A ~ It is very important that you immediately report any aggression issues to your Foster Volunteer. The safety of your family, including other pets, is very important to us!

Some 'aggressive' behaviors can be modified through positive training. Through your description, we will determine if the dog can be worked with. Our training volunteers are all experienced foster parents and dog owners, some of which are certified trainers or in the animal welfare field. 


However, if you or we determine that you cannot handle the behavior, we will take the GSD back. Keep in mind that we are a volunteer-based rescue, AND it may take us some time to find a new foster home. Please consider this when you are deciding to become a Foster Home.  


Additionally, we cannot make a good adoption match if we are not well-informed about the dog's behaviors. Foster parents know their Foster Dogs best so communication with your Foster Volunteer is very important to a successful and permanent adoption.

GSR&RC will always be there for support and guidance if something like this happens. We take pride in providing lots of valuable support to our volunteers, Foster Homes and adopters.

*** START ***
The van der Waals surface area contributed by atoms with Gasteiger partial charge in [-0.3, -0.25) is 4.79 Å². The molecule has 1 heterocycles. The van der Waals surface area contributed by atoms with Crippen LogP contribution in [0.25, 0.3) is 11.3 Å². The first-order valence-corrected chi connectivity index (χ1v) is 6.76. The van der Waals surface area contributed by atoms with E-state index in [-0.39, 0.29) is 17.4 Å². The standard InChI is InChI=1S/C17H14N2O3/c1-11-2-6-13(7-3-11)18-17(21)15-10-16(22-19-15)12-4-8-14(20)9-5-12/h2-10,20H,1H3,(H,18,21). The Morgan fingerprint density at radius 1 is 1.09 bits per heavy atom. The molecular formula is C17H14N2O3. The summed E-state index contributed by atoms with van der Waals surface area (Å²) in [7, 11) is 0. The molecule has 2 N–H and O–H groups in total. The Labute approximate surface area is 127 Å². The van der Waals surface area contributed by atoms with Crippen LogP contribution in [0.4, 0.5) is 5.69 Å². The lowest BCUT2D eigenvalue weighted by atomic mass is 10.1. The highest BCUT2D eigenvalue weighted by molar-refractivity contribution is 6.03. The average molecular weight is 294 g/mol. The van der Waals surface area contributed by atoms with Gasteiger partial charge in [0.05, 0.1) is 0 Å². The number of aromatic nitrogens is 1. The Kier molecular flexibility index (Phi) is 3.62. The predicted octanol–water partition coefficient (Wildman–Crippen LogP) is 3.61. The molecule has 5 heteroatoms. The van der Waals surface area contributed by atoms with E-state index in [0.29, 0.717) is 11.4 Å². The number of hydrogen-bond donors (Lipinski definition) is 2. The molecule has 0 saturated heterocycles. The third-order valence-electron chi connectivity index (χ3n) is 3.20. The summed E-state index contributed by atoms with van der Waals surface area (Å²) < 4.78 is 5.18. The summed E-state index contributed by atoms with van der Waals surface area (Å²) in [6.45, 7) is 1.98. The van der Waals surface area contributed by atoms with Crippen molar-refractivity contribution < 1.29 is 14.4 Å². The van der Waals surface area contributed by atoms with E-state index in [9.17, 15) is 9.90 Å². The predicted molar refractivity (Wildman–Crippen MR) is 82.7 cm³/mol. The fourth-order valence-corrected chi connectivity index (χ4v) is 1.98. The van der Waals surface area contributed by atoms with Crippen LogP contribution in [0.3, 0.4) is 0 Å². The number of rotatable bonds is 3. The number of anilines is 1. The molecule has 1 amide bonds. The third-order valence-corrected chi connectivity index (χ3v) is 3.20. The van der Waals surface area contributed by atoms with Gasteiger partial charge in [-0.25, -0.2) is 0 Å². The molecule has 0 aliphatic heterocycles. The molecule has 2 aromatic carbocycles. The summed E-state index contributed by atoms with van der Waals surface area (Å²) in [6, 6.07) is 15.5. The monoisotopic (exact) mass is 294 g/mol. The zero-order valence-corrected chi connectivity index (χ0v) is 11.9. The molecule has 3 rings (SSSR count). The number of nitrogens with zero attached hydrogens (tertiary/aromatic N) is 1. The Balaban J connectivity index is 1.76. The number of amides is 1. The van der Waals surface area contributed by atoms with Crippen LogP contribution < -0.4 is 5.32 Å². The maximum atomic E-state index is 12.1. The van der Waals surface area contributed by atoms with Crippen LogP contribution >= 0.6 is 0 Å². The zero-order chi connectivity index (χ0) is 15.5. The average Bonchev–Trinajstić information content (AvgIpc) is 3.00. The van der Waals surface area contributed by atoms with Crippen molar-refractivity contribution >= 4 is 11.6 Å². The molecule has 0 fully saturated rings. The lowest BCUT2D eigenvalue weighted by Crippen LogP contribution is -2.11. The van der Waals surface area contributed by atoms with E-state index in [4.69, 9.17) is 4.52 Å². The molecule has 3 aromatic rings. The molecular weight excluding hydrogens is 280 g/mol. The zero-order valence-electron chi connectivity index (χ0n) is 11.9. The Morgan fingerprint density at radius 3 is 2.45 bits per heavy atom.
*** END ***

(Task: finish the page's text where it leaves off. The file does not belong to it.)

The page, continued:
Q ~ What if my Foster Dog gets ill, injured or lost?

A ~ If your Foster Dog gets ill, injured or lost, it is imperative that you inform your Foster Volunteer as soon as possible. You will receive the cell phone numbers for your Foster Volunteer. Use this in case of an emergency at any time. You will also get back up telephone numbers should you not be able to reach your Foster Volunteer. You should always attempt to contact your Foster Volunteer before trying to reach the rest of the directors as s/he knows you and your foster dog best.


Medical care must be pre-approved except in a life-threatening emergency. The sooner we are notified about a lost dog, the sooner we can contact the appropriate agencies and get help.


Some members of the Foster Team are more experienced with common shelter illnesses and can determine when the dog needs to see a vet. 


Q ~ Do I get to choose my Foster Dog?